At the top of the list of “the works of the flesh” Paul mentions “prostitution” (Gal.5:19; see also: 1Cor.6:10; Eph.5:3; Col.3:5). What does he mean by this word? One might think that only “prostitution”, i.e., paid sex was meant. And indeed, the Greek word “porneia” (from which we, of course, recognize the word porn) is indeed derived from a verb “to pay”. So we read of the so-called “lost son” that he spent his possessions with prostitutes (Luke 15:30), i.e., He apparently paid the ladies for their services.
Although the word “prostitute” in the Bible and in our language has the meaning of a woman who sells her body, it is evident that the meaning of this word has a broader application and includes more. The plural form (“prostitutions”; Mat.15:19; Mar.7:21; 1Cor.7:2) also points in that direction. Paul speaks in 1Cor.5:1 of a man who had an affair with his father’s wife and calls it prostitution.
In 1 Corinthians 7, Paul begins by saying that it is good for a man (lit.) “not to touch a woman” (7:1), but …
… because of prostitutions, let each man have a wife for himself and each woman have her own husband.
The contrast makes the meaning clear: opposite the prostitutions (plural!) is the position of each having her own husband and his own wife. Whoever joins a prostitute is one body with her (1Cor.6:16), who is not one’s own husband or wife. Paul refers in this connection to Genesis 2:24:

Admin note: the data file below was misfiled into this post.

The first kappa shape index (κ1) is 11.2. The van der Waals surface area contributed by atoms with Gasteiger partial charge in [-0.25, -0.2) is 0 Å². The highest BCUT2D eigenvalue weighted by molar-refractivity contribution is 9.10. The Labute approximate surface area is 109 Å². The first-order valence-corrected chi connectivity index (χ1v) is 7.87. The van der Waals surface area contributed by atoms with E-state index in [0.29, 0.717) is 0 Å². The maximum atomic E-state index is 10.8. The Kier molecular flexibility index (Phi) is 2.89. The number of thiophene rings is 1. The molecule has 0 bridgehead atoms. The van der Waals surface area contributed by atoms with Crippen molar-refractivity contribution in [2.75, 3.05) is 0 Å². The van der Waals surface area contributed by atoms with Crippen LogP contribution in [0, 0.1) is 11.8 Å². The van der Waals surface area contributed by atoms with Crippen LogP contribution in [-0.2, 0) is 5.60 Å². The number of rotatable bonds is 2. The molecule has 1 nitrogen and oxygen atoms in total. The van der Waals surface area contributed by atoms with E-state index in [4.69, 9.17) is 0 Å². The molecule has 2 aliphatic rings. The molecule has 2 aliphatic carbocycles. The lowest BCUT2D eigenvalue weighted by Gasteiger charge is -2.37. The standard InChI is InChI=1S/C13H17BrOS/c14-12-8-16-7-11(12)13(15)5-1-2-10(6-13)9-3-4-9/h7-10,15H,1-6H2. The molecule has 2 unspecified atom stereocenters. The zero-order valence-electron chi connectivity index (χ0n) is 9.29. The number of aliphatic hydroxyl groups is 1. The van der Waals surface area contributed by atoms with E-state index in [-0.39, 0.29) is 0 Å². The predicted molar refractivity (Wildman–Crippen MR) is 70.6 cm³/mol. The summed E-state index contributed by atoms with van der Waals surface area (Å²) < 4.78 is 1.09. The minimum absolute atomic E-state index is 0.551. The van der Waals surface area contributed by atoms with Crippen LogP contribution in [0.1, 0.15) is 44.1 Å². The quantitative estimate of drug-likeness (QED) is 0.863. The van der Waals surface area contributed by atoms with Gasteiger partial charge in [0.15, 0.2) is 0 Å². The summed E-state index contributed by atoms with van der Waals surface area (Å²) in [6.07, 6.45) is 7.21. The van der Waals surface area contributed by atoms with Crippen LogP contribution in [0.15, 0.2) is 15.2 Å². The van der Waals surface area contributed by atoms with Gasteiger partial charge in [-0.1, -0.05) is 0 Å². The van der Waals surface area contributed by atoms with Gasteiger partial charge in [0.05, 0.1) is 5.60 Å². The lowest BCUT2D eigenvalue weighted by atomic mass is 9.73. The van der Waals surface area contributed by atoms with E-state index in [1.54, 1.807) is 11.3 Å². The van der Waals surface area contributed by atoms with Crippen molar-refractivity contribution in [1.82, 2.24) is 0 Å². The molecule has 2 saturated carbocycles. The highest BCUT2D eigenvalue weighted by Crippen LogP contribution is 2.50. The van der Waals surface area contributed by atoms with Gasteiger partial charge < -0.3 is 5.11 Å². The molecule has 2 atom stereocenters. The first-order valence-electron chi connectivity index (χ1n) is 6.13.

Therefore a man shall forsake his father and his mother and cling to his wife, and THEY two (= a husband and his wife) become one flesh.
Genesis 2:24 (see also: 1Cor.6:16)
When Paul, still with a view to the prostitutions (1Cor. 7:2) appeals to the singles, he writes:
… it is ideal for them if ever they should be remaining even as I.
Yet if they are not controlling themselves, let them marry, for it is better to marry than to be on fire.
Although it was ideal for Paul to be single (“not bound to a wife”; 1Cor.7:1), but those who are not able to control themselves he directs them to the alternative of marriage. Here again: either marry or control yourself. All what lies beyond this is called prostitution.
To the Thessalonians, Paul writes:
For this is the will of God: your holiness. You are to be abstaining from all prostitution; each of you is to be aware of his own vessel, to be acquiring it in holiness and honor,
Opposite prostitution Paul puts sanctification and defines it with acquiring “his vessel.” A vessel is a body, as Paul elsewhere speaks of a “treasure in earthen vessels” (2Cor.4:7). Whoever indulges in prostitution uses a vessel (= a body) that is not his own.
Conclusion: what we should understand with respect to prostitution, Paul leaves us no possibility for misunderstanding: it is being one body with someone with whom one does not intend to marry or is not married.
Translation: Peter Feddema